Why Dancers Will Never Get "Breaking Pointe"

"Breaking Pointe" closed out the season last night heavy on the drama, light on the dancing. Although the finale ostensibly focused on the simultaneous excitement and let down during the close of a run, most of the episode concentrated on Katie's goodbye and Rex and Alison's breakup. Even Christiana ended up in tears (seemingly due to something about the pressure of being too good?).

 

Encouragingly, the closing shots—Adam at an audition in New York, Alison literally knocking on Rex's door—set the scene for a second season. I'd love to see the show back next summer. Because despite the melodrama that obviously panders to non-dancers, "Breaking Pointe" can't help but drum up interest in ballet.

 

Of course, most dancers will never be happy with how they're portrayed by outside eyes. Pointe writer Kathleen McGuire put it really well in an email to me last week: "I don't think ballet dancers will ever fully embrace a pop culture image of ballet. They're like Goldie Locks—this is too soft, this is too hard. Ultimately, to accept any popular understanding of ballet would be to admit it's possible for someone outside to 'get it.' Part of what helps ballet dancers pursue such a challenging lifestyle is the feeling that it somehow makes them special. If just anyone can understand their world, it becomes less special."

 

There's something to be said for the mystique of the ballerina. But for the past week, my morning commute has brought me past a bullpen of paparrazzi outside the apartment where Katie Holmes is staying, and it's reminded me that people today want to know everything about their idols. They want to read Ashley Bouder's tweets during intermission between Odette and Odile. They want to learn which dancers date each other, and what it's like inside the artist's world. It will still be a special world—only the most talented will ever get invited. There just might be a fuller house on performance days.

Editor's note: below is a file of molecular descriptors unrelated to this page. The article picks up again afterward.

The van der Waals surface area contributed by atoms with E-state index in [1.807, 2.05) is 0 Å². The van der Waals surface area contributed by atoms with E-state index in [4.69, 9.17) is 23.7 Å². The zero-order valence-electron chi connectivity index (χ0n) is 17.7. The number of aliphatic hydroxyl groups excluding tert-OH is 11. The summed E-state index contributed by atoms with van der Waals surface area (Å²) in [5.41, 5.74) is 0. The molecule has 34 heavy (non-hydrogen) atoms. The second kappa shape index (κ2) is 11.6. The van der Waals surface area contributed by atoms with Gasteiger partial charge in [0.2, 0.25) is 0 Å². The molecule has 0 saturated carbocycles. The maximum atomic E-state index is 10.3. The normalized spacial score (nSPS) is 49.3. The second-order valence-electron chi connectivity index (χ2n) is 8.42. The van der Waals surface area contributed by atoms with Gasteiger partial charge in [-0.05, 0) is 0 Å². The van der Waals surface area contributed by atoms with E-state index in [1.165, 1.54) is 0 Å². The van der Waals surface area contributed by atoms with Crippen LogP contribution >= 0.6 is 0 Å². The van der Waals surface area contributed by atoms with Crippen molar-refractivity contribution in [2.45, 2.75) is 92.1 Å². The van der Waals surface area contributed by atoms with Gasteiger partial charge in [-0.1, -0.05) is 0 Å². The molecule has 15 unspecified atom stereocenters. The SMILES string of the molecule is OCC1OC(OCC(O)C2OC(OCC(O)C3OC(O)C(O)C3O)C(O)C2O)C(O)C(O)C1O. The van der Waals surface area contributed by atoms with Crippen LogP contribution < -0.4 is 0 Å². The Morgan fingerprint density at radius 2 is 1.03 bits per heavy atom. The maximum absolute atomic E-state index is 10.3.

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During one of Charlotte Nash's first few weeks with Houston Ballet II, she was thrown into a run-through of Balanchine's Theme and Variations. "I had never really understudied before and I didn't know what I was doing," she says. "I fell right away and was quickly replaced." For Nash, now a dancer with Festival Ballet Providence, the episode was a tough lesson. "I was mortified, but then I said to myself, 'Okay, I need to figure out how to learn things more quickly.'"

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Sponsored by BLOCH
Courtesy BLOCH

Today's ballet dancer needs a lot from a pointe shoe. "What I did 20 years ago is not what these dancers are doing now," says New York City Ballet shoe manager Linnette Roe. "They are expected to go harder, longer days. They are expected to go from sneakers, to pointe shoes, to character shoes, to barefoot and back to pointe shoes all in a day."

The team at BLOCH developed their line of Stretch Pointe shoes to address dancer's most common complaints about the fit and performance of their pointe shoes. "It's a scientific take on the pointe shoe," says Roe. Dancers are taking notice and Stretch Pointe shoes are now worn by stars like American Ballet Theatre principal Isabella Boylston, who stars in BLOCH's latest campaign for the shoes.

We dug into the details of Stretch Pointe's most game-changing features:

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The Joffrey Ballet's Amanda Assucena and Greig Matthews in Cathy Marston's Jane Eyre. Cheryl Mann, Courtesy Joffrey Ballet.

Wonder what's going on in ballet this week? We've rounded up some highlights.

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Herman Cornejo in Don Quixote. Gene Schiavone, Courtesy ABT.

American Ballet Theatre's fall season at Lincoln Center's Koch Theater offers a chance to see the company in shorter works and mixed-repertoire programs. This year's October 16–27 run honors principal Herman Cornejo, who's celebrating his 20th anniversary with the company. Cornejo will be featured in a special celebratory program as well as a new work by Twyla Tharp (her 17th for the company), set to Johannes Brahms' String Quartet No. 2 in G Major, Op. 111. The October 26 program will include Cornejo in a pas de deux with his sister, former ABT dancer Erica Cornejo.

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